One of the coolest features in GTAIV is the possibility to decide the outcome of some of the missions. Basically, you can let Niko choose whom to kill, or choose between killing and sparing the life of the target. The final decision even leads to a branching story line and two different endings! I can only say that it's a pity they implemented this wonderful feature only in few missions; I certainly want to see more of this in the next GTA.
Unlike most other reviewers, I firmly recommend the PC version of GTAIV. I can only testify that it ran perfectly on my almost three year old PC - but then again, some magical force seems to have been protecting me from bugs, slowdowns, and crashes lately (touch wood). The reason why I prefer the PC version is (beside the obvious reason that you can't install "nude strippers" and "nude hookers" mods on consoles) because no gamepads will ever be able to compete with mouse in a shooter. Console versions can only offer clumsy aiming with analog sticks or "automatic aiming", which takes away half of the fun. No, when I play a game with many shooting sequences, I want to aim with the mouse like a human being, thank you very much.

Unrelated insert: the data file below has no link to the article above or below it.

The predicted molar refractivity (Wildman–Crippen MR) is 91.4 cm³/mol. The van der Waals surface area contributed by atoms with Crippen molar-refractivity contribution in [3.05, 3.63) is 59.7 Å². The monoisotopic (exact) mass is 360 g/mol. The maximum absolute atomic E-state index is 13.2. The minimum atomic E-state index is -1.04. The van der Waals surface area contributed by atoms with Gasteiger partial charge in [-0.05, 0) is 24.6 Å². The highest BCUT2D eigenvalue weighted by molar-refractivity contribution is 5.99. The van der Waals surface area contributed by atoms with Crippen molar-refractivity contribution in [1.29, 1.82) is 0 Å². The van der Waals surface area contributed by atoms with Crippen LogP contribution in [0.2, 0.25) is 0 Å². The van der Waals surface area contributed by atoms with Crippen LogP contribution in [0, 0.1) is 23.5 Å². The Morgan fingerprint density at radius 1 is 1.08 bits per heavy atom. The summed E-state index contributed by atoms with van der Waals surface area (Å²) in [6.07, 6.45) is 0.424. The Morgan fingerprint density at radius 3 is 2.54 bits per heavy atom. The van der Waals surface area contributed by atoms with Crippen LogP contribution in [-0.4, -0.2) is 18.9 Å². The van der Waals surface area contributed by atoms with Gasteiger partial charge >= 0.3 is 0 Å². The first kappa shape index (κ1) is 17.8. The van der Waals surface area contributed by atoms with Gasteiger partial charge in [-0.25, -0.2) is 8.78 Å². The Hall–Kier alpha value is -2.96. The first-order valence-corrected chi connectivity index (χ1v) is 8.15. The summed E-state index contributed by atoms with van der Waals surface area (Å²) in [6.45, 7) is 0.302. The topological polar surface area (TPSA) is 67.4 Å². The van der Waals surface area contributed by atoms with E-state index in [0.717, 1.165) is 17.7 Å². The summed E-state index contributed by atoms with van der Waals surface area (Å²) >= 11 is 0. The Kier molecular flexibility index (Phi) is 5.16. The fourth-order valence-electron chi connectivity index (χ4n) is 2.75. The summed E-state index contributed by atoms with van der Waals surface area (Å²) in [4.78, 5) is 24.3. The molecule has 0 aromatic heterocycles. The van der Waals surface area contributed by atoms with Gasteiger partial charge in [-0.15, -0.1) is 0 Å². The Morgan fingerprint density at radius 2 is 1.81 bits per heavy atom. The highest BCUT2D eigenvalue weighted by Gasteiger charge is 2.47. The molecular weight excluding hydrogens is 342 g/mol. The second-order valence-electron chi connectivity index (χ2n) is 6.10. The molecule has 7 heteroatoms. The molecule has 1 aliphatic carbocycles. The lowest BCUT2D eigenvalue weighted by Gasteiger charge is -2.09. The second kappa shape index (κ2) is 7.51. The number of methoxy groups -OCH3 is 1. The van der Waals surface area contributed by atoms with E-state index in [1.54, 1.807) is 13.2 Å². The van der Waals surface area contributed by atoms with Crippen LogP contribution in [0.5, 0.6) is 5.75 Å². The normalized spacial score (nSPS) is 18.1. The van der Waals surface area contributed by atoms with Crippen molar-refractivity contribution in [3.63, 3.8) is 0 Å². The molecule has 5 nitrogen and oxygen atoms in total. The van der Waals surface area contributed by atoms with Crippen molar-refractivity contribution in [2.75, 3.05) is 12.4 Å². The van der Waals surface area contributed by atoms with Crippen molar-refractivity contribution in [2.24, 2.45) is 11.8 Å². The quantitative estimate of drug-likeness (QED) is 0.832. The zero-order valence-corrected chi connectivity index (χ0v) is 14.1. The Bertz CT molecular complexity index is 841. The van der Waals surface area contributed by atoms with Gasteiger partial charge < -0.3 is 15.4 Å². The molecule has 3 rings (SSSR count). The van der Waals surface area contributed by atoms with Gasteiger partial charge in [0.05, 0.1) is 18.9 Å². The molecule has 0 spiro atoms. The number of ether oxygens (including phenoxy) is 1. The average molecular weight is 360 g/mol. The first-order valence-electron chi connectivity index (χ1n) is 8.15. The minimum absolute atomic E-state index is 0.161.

Undeniably, the weakest part of GTAIV are the missions. It looks like they have run out of juice here; but I certainly don't blame them. After all, what could they possibly invent, without repeating themselves, after the incredible variety of San Andreas
? It was inevitable that they would go for a more realistic approach to missions: less tricks and gimmicks, more simple driving and shooting. GTAIV feels much more like a shooter than the previous games; most of the missions are simple assignments that boil down to "go there and do some more third-person shooting". While it is understandable that such style of missions goes well with the overall realistic and serious approach to the game world, anyone who had so much fun with the previous installment would be probably disappointed by the lack of variety here.
There are also less vehicles than before. Once again, we were spoiled by "San Andreas". Planes, monster trucks, tanks, and dozens of others are gone, and with the exception of a few missions, you'll be spending nearly all your time in regular cars.
I still feel that GTA could have gone one step further and add even more interaction to the game world. You still cannot enter most of the buildings, and you can only pick some small objects.
The Bottom Line
GTAIV is not the "biggest and baddest" installment in the series; San Andreas
gets this title. If you expected even more vehicles or even greater variety in missions, you won't get them here. But while GTAIV undeniably loses to its predecessor in variety, it stands head and shoulders above it (and above all previous GTAs) in terms of story, characterization, realism, and detail. It is not as insanely fun as "San Andreas", but it is a more genuinely immersive game. Its magnificently corrupted world and its cynically sad story more than make up for everything fans of the series would hold against it.